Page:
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Massimiliano Di Ventra Named an IEEE Fellow

February 4, 2022 | By Michelle Franklin

020422-DiVentra.jpgMassimiliano Di Ventra. Credit: Michelle Fredricks, Division of Physical Sciences, UC San Diego.

UC San Diego Professor of Physics Massimiliano Di Ventra has been named a 2022 fellow of the Institute of Electrical and Electronics Engineers (IEEE). Di Ventra was the only UC San Diego faculty member named an IEEE fellow in 2022—doubly unique in that Di Ventra is a theoretical physicist, not an engineer. He was inducted for his “contributions to quantum transport in nanoscale systems and in-memory computing.”

 Di Ventra has worked extensively on the theory of electronic transport and ionic heating in nanoscale systems, as well as other phenomena that may not be apparent or important to larger macro- and meso-scopic systems.

 Quantum transport and nanoscale systems provide a pathway to more desirable electrical, optical and thermal features due to their extremely small size. This can have profound implications on the future of electronics, including semiconductor fabrication and quantum computing.

 The future of electronic devices is one of the ways Di Ventra’s work supports IEEE’s vision of “advancing technology for humanity.” Another is through his more recent work around “in-memory computing” or memcomputing—a type of computing that promises to solve complex problems even quantum computing cannot.

 Classical computers house the central processing unit (CPU) and memory unit in separate locations. As problems increase in size, processing time slows considerably. Quantum computing tries to sidestep this issue by using the collective properties of quantum states; however, this form of computing is still in development and quantum computers today cannot outperform classically structured supercomputers.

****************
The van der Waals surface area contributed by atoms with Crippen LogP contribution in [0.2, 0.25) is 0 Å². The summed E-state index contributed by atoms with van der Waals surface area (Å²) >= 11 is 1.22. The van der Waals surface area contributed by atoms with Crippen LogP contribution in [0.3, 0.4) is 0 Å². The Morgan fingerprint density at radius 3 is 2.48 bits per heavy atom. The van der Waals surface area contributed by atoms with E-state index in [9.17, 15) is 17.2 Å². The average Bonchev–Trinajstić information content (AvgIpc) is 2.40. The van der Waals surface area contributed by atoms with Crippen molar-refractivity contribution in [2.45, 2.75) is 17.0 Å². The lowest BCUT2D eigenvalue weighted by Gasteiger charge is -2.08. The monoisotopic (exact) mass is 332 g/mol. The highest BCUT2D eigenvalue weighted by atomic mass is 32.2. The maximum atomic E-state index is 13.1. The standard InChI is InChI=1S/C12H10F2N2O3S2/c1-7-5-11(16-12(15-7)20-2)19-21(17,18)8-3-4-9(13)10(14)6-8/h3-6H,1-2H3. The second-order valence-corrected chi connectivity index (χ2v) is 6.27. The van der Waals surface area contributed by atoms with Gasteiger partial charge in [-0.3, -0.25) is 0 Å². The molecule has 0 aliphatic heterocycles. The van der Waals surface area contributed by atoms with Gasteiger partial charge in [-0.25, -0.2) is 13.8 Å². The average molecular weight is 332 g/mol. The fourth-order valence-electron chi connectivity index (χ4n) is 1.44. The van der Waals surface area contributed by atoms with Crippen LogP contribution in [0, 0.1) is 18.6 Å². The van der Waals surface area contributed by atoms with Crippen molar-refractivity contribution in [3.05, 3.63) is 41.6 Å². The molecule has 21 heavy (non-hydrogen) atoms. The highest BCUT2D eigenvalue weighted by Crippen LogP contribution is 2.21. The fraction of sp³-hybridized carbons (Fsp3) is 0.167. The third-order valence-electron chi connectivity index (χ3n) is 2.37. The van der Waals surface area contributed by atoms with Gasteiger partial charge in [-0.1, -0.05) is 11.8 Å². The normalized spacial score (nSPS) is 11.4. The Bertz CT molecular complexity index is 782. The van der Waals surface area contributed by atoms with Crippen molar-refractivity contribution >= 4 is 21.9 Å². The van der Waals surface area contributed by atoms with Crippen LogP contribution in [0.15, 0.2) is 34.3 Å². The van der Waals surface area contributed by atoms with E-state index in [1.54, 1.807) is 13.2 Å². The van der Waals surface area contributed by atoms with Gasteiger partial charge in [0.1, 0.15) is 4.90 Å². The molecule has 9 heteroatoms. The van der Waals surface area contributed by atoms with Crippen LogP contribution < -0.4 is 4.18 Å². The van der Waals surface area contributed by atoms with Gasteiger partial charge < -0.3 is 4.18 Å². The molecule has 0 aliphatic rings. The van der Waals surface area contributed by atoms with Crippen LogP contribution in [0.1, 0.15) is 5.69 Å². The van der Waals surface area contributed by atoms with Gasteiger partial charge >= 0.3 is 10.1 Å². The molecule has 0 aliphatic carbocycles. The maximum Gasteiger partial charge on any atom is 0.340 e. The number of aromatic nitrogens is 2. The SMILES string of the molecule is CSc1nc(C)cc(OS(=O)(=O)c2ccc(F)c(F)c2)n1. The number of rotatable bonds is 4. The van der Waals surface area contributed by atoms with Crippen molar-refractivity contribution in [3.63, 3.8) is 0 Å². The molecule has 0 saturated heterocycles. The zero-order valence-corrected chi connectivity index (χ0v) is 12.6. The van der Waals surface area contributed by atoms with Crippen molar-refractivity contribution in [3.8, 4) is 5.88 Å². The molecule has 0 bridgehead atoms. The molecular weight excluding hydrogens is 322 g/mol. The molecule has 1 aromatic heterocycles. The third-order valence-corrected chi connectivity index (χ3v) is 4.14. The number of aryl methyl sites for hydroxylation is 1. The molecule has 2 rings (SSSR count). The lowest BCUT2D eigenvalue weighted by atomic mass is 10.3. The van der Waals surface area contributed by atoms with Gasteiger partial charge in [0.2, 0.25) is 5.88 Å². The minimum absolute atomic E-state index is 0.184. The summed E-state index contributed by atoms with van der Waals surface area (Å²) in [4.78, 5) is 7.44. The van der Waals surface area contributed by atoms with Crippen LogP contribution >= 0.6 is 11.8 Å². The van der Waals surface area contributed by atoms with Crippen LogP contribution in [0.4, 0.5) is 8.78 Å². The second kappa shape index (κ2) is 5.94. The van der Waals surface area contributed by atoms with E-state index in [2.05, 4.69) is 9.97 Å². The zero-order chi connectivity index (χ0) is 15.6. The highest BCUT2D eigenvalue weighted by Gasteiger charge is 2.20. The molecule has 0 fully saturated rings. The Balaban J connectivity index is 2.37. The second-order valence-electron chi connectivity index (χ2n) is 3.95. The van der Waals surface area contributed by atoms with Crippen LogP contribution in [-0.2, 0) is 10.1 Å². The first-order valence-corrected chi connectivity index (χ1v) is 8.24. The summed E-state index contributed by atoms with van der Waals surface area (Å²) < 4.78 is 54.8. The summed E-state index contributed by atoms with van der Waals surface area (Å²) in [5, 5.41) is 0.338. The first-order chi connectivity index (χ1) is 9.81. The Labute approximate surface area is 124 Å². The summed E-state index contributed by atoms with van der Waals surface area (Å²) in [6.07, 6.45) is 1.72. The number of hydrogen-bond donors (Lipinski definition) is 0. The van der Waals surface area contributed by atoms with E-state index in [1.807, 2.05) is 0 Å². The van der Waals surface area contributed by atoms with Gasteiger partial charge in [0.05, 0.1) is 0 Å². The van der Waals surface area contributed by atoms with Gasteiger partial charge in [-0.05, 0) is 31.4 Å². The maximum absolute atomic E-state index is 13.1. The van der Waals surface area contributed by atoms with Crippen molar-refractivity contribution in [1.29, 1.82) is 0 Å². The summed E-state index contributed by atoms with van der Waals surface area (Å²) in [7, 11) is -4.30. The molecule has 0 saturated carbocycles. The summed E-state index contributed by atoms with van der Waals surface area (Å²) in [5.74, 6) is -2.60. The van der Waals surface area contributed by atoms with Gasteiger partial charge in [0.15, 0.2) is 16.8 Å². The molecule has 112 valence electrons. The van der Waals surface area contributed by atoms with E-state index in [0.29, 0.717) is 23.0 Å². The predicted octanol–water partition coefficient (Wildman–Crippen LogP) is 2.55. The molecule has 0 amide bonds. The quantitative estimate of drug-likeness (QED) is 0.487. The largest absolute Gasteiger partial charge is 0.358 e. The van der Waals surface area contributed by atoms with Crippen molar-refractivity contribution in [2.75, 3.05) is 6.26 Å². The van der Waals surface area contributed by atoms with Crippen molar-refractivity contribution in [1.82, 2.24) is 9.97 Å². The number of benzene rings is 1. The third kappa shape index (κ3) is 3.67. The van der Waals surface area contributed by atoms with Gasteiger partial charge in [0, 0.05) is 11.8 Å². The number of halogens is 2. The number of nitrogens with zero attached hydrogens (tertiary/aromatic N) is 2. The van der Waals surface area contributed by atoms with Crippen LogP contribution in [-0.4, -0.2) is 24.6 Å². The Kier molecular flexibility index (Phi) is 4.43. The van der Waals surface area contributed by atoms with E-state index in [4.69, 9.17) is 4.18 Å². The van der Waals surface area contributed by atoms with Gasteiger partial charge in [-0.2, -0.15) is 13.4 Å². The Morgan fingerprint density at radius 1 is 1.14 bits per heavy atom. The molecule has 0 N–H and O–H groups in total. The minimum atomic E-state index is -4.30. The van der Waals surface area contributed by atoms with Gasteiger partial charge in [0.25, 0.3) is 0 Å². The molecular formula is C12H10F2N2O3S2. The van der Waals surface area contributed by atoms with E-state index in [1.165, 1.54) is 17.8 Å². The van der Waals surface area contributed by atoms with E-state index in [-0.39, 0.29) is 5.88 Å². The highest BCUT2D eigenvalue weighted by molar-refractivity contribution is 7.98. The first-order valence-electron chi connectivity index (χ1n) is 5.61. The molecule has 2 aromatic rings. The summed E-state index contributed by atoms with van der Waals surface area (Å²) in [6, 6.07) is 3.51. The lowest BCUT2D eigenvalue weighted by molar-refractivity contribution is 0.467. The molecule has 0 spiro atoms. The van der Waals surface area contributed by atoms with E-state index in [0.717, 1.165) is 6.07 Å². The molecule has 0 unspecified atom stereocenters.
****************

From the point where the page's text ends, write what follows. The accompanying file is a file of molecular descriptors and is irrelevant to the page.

Enter memcomputing. Unlike quantum computing, memcomputing does not rely on quantum units so it can be achieved with currently available hardware and technology.

 “Memcomputing employs memory to both process and store information on the same physical location. It is something like how a human brain operates,” said Di Ventra. In fact, he has been awarded a Lattimer Research Fellowship to discover what memcomputing can teach us about how the human brain works.

 Based on the development of memcomputing technology, Di Ventra co-founded MemComputing in 2016. The company currently offers memcomputing software as a service (SaaS) hosted in the cloud or a software development kit that clients can integrate with their own systems.

 Di Ventra said he felt very honored to be named a fellow, especially given his focus on physics research. “The boundaries between fields are slowly disappearing—chemistry, engineering, computer science, physics—many of us are working on cross-disciplinary problems,” he stated. “When you work with researchers in other disciplines, you have to learn a new language, expand your knowledge. Ultimately, this helps a lot with your own research.”

Di Ventra has written two books on nanoscale systems—Introduction to Nanoscale Science and Technology and Electrical Transport in Nanoscale Systems—and one on the practice of science research titled The Scientific Method: Reflections from a Practitioner. His latest book, MemComputing: Fundamentals and Applications will be released later this month from Oxford University Press.